Re: Preventing AI Breakout [was Genetics, nannotechnology, and ,

Eliezer S. Yudkowsky (
Mon, 25 Oct 1999 09:25:36 -0500

Anders Sandberg wrote:
> "Eliezer S. Yudkowsky" <> writes:
> > > (a) whether an AI can discover it is running in a simulation?
> >
> > Almost certainly. If it really is smarter-than-human - say, twice as
> > smart as I am - then just the fact that it's running in a Turing
> > formalism should be enough for it to deduce that it's in a simulation.
> So if the Church-Turing thesis holds for the physical world, it is a
> simulation?

In one sense, yes. But (1) if the world I saw was Turing-computable, I probably wouldn't see anything wrong with it - *I'm* not that smart. Or perhaps I underestimate myself... but nonetheless, the only way I learned how to reason about the subject was trying to explain phenomena that weren't Turing-computable, i.e. qualia. And (2) if *this* world is Turing-computable, then obviously all my reasoning is wrong and I don't know a damn thing about the subject.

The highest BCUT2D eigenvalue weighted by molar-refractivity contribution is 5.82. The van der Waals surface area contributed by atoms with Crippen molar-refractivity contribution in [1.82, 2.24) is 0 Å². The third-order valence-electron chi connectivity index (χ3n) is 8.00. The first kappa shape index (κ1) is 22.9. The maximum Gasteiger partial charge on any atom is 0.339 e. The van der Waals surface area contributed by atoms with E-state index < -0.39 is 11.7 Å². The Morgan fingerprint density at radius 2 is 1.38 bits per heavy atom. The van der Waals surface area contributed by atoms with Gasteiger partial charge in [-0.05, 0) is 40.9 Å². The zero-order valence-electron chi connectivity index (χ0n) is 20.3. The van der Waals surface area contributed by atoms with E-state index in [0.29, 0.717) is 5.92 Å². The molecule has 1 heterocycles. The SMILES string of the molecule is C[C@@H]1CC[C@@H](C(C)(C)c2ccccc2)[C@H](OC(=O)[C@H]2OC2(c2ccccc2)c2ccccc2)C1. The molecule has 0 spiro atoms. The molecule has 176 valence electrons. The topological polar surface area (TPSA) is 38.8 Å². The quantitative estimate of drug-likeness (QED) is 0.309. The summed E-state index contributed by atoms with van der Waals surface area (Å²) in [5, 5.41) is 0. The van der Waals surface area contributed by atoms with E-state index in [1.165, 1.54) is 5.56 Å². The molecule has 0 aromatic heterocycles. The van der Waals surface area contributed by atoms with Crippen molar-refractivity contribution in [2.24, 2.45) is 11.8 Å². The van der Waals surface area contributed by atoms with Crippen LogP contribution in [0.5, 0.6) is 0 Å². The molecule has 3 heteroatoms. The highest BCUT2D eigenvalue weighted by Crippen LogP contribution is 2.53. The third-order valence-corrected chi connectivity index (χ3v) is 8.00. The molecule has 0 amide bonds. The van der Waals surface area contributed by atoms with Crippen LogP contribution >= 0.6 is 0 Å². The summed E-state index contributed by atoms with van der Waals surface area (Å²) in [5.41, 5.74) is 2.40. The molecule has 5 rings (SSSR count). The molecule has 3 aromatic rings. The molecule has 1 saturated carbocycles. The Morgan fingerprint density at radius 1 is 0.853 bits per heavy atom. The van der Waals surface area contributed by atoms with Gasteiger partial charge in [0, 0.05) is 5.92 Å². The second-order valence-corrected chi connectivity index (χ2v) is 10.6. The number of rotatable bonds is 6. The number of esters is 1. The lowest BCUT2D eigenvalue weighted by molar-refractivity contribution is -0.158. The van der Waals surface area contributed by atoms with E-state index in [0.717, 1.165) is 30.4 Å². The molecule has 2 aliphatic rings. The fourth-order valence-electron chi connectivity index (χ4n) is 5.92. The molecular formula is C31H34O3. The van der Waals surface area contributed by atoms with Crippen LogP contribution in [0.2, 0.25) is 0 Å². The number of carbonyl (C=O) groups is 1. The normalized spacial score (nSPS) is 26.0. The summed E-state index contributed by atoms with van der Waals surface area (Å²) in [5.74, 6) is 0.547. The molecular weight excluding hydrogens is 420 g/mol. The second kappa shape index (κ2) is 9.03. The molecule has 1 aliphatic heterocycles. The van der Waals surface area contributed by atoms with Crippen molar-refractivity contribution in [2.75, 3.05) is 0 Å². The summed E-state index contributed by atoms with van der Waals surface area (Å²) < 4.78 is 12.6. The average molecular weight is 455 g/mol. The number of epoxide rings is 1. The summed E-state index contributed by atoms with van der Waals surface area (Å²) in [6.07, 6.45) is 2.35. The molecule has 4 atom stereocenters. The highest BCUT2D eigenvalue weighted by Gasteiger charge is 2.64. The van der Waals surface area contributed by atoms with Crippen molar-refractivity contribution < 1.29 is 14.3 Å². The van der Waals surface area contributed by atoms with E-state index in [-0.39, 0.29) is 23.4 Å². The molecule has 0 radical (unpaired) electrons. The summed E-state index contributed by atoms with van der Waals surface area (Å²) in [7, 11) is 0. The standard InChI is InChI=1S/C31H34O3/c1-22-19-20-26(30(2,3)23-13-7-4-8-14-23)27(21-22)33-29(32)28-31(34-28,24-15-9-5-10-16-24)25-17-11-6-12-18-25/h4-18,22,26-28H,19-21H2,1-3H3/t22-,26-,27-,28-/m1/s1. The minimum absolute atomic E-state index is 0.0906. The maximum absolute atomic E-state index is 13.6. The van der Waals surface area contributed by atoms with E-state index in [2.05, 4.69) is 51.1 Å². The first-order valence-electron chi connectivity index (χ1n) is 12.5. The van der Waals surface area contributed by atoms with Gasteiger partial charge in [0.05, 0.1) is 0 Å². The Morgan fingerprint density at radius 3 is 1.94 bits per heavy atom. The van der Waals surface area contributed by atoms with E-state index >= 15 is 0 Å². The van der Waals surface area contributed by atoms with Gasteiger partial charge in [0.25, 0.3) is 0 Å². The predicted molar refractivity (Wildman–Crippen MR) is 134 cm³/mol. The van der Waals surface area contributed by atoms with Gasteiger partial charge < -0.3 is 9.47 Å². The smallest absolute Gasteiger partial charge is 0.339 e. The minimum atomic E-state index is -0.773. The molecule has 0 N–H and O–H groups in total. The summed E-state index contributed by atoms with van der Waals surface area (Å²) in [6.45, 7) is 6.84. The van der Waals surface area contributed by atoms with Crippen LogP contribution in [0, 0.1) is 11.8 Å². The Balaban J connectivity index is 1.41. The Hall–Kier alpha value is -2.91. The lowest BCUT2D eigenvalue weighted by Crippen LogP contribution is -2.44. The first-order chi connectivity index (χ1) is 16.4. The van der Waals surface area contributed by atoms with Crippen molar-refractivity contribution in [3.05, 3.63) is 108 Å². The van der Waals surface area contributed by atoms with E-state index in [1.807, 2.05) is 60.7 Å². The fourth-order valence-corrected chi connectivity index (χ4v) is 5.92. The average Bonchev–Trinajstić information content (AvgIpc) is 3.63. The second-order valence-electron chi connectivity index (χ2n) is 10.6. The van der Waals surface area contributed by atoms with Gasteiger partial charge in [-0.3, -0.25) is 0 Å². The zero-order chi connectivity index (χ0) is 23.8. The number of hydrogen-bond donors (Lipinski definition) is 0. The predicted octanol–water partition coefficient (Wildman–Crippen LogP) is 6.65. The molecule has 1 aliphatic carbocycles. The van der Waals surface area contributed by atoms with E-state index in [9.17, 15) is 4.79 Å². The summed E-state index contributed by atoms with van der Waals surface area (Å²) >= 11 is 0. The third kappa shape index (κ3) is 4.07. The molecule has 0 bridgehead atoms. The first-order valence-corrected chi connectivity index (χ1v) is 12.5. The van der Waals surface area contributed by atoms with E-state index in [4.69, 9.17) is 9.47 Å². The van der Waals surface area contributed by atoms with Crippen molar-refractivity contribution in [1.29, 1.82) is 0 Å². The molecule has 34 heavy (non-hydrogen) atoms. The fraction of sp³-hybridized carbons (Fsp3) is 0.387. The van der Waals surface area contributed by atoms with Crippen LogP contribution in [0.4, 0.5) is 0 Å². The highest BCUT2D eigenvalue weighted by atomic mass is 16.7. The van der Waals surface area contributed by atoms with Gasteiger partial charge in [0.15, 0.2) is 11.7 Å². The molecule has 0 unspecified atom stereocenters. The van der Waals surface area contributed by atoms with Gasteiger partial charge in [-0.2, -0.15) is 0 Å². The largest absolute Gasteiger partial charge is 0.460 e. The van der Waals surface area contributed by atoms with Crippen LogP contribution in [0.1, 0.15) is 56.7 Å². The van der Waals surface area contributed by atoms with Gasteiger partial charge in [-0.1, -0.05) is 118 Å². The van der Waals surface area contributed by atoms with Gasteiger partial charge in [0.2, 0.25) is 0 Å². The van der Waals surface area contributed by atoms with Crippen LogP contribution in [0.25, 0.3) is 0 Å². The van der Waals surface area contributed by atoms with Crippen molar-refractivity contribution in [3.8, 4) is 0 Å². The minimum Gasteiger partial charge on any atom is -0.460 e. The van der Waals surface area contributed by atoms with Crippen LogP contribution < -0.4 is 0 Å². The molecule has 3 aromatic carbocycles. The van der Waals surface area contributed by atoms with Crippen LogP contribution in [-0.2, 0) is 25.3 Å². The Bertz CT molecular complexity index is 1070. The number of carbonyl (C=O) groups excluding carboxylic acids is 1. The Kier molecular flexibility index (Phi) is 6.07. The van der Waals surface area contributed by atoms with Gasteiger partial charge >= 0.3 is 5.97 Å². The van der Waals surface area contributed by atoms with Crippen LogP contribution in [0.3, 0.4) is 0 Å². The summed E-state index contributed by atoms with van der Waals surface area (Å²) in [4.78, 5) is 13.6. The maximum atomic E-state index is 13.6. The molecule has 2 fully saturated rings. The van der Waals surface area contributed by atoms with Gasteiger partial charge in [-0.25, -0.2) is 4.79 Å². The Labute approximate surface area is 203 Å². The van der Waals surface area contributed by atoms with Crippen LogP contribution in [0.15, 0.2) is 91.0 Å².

> If the AI runs on a Game of Life automaton, why should it believe the
> world is embedded in another world? The simplest consistent
> explanation involves just the automaton.

But the explanation isn't complete. Where did the automaton come from?

> > You really can't outwit something that's smarter than you are, no matter
> > how hard you try.
> Ever tried to rear children? Outwitting goes both ways.

Someone tried to rear me. Perhaps I flatter myself, but my experience would tend to indicate that it only goes one way.

           Eliezer S. Yudkowsky
Running on BeOS           Typing in Dvorak          Programming with Patterns
Voting for Libertarians   Heading for Singularity   There Is A Better Way